The most widely available orange wines usually come from continental climate wine regions like Slovenia, Friuli in northern Italy, Croatia, Georgia, Austria, Spain, Germany, and the Czech Republic. Other new world regions like Australia and the United States are also experimenting with macerated wines, with many produced from grapes not typically associated with macerated wines.
Mainly due to the history of orange wine, the aging vessels are important aspects of macerated wines, akin to their importance in red winemaking, but less emphasized in white winemaking. Most standard white wines are meant to be drunk young and are therefore not aged, nor would benefit from doing so. Orange wines are another story.
Anfora or amphora are ancient terracotta pots that have been used for 8k years in the country of Georgia, and elsewhere throughout ancient Europe. The vessels are either buried in the ground for temperature control or placed in cellars alongside wood barrels, cement, and stainless steel tanks.
These conical red clay vessels interact with wine in an entirely different way. When left above the ground, they allow microoxygenation similar to wood, but without any influence of oak. The shape of the amphora also plays a big role in the fermentation of wine, as increased movement and natural filtration are achieved due to its shape. The heaviest stems and seeds fall to the narrow pointy bottom, with minimal contact with the juice in the middle. The skins then float on top of the juice, protecting it throughout its aging process.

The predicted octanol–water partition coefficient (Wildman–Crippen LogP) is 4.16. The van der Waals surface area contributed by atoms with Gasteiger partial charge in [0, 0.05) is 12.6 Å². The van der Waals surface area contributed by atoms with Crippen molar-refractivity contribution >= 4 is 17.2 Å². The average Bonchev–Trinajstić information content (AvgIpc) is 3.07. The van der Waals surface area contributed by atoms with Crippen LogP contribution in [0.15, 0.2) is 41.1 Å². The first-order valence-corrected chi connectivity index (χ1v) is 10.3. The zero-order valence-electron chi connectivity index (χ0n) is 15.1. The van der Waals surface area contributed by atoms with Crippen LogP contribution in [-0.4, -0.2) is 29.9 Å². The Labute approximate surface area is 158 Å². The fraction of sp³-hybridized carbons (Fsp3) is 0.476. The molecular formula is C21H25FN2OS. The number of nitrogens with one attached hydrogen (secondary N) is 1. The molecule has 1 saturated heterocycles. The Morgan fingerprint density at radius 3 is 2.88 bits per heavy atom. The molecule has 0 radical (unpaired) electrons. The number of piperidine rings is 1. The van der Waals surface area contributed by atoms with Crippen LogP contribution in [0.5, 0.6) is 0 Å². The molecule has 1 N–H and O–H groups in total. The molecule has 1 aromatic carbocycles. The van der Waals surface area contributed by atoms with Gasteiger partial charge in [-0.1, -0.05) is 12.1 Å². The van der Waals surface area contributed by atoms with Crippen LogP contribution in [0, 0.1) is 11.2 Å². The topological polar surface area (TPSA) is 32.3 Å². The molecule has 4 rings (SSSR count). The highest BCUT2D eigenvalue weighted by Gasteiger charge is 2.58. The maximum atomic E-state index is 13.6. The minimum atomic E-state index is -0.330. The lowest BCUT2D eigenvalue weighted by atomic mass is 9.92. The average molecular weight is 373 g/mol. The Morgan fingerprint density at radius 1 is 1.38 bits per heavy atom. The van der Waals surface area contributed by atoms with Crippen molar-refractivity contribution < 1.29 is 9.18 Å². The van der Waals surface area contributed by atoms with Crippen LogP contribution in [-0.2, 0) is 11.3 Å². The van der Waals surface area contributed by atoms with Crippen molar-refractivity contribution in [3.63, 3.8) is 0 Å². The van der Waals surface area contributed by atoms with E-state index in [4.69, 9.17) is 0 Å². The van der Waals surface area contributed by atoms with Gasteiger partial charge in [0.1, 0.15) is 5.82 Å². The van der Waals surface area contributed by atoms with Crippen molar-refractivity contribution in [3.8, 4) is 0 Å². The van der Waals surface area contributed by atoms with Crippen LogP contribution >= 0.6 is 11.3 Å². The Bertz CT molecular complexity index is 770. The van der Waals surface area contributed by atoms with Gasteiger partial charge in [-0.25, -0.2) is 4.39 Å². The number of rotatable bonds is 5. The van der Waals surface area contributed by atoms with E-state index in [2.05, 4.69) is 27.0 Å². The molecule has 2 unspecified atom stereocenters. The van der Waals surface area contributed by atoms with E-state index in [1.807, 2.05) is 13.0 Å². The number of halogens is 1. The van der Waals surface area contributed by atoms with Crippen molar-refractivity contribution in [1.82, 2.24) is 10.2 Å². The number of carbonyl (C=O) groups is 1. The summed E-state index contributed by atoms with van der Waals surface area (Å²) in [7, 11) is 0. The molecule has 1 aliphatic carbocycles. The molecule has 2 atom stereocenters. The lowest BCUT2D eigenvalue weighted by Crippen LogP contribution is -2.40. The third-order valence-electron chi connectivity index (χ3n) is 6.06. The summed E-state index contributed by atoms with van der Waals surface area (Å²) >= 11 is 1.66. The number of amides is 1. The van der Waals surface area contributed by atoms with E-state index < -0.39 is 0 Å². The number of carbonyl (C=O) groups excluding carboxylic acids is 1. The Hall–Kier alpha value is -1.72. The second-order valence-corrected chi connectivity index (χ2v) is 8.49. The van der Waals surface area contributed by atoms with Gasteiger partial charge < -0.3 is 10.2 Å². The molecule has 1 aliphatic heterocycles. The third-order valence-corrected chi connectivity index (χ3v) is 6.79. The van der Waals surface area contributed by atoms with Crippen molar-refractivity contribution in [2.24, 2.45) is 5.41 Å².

Amphorae are especially useful for macerated wines that undergo prolonged skin-contact. Cement eggs are also becoming an alternative and similar solution to amphorae, while stainless steel and wood are also used, particularly with short-macerations.
Orange Wine Styles
1. Lighter bodied orange wines — Either lightly macerated or made from wines with thinner skins, thereby not imparting much color or character, despite prolonged skin contact. They typically come from cooler continental climate regions.
2. Medium-bodied orange wines — short/medium maceration periods, made from a variety of grapes with different skin colors and thicknesses. Probably the largest category of macerated/orange wines. Great to drink alone or pair with a variety of food.
- Denavolo — Dinavolino Ortrugo, Malvasia & Marsanne Blend
- Cascina San Leto Daniele Ricci — Giallo di Costa (Cortese & Timorasso Blend)
3. Strong, full-bodied orange wines — the result of long maceration and typically long aging, sometimes in Anfora. The countries below have many producers using native grapes to make ancient-method wines with intense complexity and pronounced tannins.
- Georgian Wines — Iago Wine, Ghvardzelashvili’s Marani
- Slovenian Wines –Ducal, Renčel, Klinec
- Italian Wines — Gravner, Prinčič, Terpin
Orange wines are neither new, nor trendy, and if rose wines deserve their own designation on a wine list, I believe orange wines do as well. Not to group them all as one taste or flavor profile, but as to distinguish them from the existing white/rose/red sections that they do not easily fall into. Grape, maceration time, and vessel are the three components to help you figure out which wines appeal to you.